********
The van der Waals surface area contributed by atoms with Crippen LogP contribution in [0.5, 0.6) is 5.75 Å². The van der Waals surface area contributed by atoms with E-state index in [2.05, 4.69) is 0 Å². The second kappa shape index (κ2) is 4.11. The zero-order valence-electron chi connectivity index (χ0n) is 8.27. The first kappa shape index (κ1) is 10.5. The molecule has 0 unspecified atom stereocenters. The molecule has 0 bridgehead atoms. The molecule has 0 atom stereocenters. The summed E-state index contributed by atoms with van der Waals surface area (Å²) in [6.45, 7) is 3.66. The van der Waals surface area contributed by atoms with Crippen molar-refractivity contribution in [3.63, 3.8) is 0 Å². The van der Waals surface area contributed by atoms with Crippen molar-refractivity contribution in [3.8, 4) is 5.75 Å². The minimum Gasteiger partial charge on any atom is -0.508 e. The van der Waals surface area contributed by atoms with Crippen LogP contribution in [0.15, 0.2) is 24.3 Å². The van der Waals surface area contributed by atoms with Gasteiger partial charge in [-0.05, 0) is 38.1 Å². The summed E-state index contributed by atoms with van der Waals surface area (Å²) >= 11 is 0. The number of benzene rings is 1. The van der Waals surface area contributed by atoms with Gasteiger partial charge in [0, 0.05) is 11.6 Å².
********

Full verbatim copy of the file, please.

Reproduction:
The van der Waals surface area contributed by atoms with Crippen LogP contribution in [0.5, 0.6) is 5.75 Å². The van der Waals surface area contributed by atoms with E-state index in [2.05, 4.69) is 0 Å². The second kappa shape index (κ2) is 4.11. The zero-order valence-electron chi connectivity index (χ0n) is 8.27. The first kappa shape index (κ1) is 10.5. The molecule has 0 unspecified atom stereocenters. The molecule has 0 bridgehead atoms. The molecule has 0 atom stereocenters. The summed E-state index contributed by atoms with van der Waals surface area (Å²) in [6.45, 7) is 3.66. The van der Waals surface area contributed by atoms with Crippen molar-refractivity contribution in [3.63, 3.8) is 0 Å². The van der Waals surface area contributed by atoms with Crippen molar-refractivity contribution in [3.8, 4) is 5.75 Å². The minimum Gasteiger partial charge on any atom is -0.508 e. The van der Waals surface area contributed by atoms with Crippen LogP contribution in [0.15, 0.2) is 24.3 Å². The van der Waals surface area contributed by atoms with Gasteiger partial charge in [-0.05, 0) is 38.1 Å². The summed E-state index contributed by atoms with van der Waals surface area (Å²) >= 11 is 0. The number of benzene rings is 1. The van der Waals surface area contributed by atoms with Gasteiger partial charge in [0, 0.05) is 11.6 Å².